Weather Information

                                "You don't need a weatherman to know which way the wind blows!"  
                              Bob Dylan

                                "Siempre olvidé el paraguas
                                antes de ir a buscarte"
                                     Julio Cortázar

All over the world, people need weather information to make plans over different horizons.  In the short term, it could be just a question of an informed decision to bring an umbrella or extra coat to work or school.  In the middle term, it could be about tracking the path of a hurricane.  In the long term, it could be about planning what to plant during the agricultural season.

Satellite photos of Hurricane Mitch approaching Central America in 1998

The appreciation and demand for weather information have increased as the quality and accuracy of weather forecasting have improved with new technologies such as real-time radar and satellite tracking, multiple data collection modes and points, and advanced numerical techniques for modeling atmospheric conditions and climatic changes.  Instead of vagaries such as 'partly cloudy' or '30 percent chance of rain mixed in with snow', you can watch the band of rainfall approaching in real-time.  Today, weather information is now available to consumer through a number of media channels.

We will present some survey data from the TGI Argentina study, a survey of 6,351 persons between the ages of 12 and 75 in Argentina.  This survey was conducted by IBOPE Argentina in 1999.  The four main media categories here are: newspapers, television, radio and Internet.  Among the many items about media usage, we note the following weather-related statistics. 

These figures do suggest that there is considerable overlap among the media (since the 47% represent the percent of people who used either newspapers, television, radio or the Internet), as people will use multiple sources to obtain weather information.  The table below shows the cross-classification of multi-media usage to obtain weather information:

  Those who used
Those who used
Those who used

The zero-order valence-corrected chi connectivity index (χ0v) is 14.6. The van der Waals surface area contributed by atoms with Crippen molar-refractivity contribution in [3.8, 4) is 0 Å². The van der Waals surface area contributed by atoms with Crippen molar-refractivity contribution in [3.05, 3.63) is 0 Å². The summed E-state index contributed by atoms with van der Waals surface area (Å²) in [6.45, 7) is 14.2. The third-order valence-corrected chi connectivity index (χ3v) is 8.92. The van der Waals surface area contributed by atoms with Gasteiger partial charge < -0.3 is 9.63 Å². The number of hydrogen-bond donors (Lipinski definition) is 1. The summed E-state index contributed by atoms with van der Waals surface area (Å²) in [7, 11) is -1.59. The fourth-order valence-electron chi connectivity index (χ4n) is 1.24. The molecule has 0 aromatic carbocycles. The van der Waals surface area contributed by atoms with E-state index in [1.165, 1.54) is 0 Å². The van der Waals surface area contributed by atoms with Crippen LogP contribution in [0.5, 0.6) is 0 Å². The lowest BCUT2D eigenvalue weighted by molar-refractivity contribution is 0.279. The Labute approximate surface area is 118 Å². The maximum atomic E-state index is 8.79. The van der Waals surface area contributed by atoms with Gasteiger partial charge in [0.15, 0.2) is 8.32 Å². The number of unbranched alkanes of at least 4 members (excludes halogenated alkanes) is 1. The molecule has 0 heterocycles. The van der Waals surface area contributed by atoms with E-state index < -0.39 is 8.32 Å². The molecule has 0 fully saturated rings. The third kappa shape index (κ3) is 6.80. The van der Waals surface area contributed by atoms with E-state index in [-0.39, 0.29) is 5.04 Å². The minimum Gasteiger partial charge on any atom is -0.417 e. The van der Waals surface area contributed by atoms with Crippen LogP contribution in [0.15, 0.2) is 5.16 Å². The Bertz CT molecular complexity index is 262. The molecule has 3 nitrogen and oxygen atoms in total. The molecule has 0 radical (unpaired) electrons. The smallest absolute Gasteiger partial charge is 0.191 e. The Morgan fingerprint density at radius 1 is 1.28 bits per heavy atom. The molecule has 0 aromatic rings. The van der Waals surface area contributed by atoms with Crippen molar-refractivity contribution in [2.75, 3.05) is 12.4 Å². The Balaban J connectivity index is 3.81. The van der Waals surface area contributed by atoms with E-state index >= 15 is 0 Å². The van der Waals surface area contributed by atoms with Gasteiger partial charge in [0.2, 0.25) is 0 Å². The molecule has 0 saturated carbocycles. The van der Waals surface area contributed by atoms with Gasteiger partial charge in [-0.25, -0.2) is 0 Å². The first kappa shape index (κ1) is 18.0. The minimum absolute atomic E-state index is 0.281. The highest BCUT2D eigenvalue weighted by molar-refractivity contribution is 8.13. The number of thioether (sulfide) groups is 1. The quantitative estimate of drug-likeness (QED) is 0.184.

Those who used
% Used newspapers 100% 56% 50% 64%
% Used television 41% 100% 45% 47%
% Used radio 33% 41% 100% 42%
% Used Internet   0.7% 0.2% 0.4% 100%

(Source: TGI Argentina, IBOPE Argentina)

The reason why a person has to use more than one medium is that the quality and quantity of weather information differs across these four media types.  

Our next question is: What type of person needs weather information?  The table below shows the breakdown by certain demographic categories.

Demographic characteristic / class % used media to get weather information
Age / Sex
     Male 12-19
     Male 20-24
     Male 25-34
     Male 35-44
     Male 45-54
     Male 55-64
     Male 65-75

     Female 12-19
     Female 20-24
     Female 25-34
     Female 35-44
     Female 45-54
     Female 55-64
     Female 65-75


Socio-economic level


                            (Source: TGI Argentina, IBOPE Argentina)

Insofar as the age/sex demographics are concerned, women are more likely to need weather information and older people are more likely too.

Insofar as the socio-economic level is concerned, the need for weather information decreases with higher socio-economic level.  This probably has plenty to do with the modes of transportation that people from different classes have to utilize.  The table below shows the various modes of transportation that people from different socio-economic levels have used during the previous week for personal or business trips.

Past 7 Days Mode of Transportation by Socio-Economic Level

  ABC1 C2 C3 D1 D2 E
Automobile 68% 66% 48% 35% 24%   7%
Autobus/Coletivo/Micro 45% 52% 53% 54% 57% 43%
Metro/Subte 17% 12% 10%   4%   4%   2%
Walking 48% 54% 54% 60% 61% 67%

(Source: TGI Argentina, IBOPE Argentina)

The upper socio-economic classes travel mainly by private automobile, and are perhaps least concerned by weather conditions.  The lower socio-economic classes do a fair amount of walking, and may be more concerned about weather conditions.

Of course, the importance of the weather information does not lie in the communication media.  The real issue surely has to be about how such information can be useful to people.  At the simplest level, for instance, this helps people decide what to wear before they set out to work or school.  More importantly, it can also help people make plans, such as determining whether their airplane flight is likely to be delayed by snow at the destination city.  It can also save lives and properties, as when people receive tornado or hurricane warnings.  Yet, in some extreme situations, the knowledge of upcoming weather conditions may not be sufficient to prevent disaster from striking, as nothing can withstand the impact of the 75 inches of rain that Hurricane Mitch brought to Central America in 6 days. 



(posted by Roland Soong on 2/09/00)

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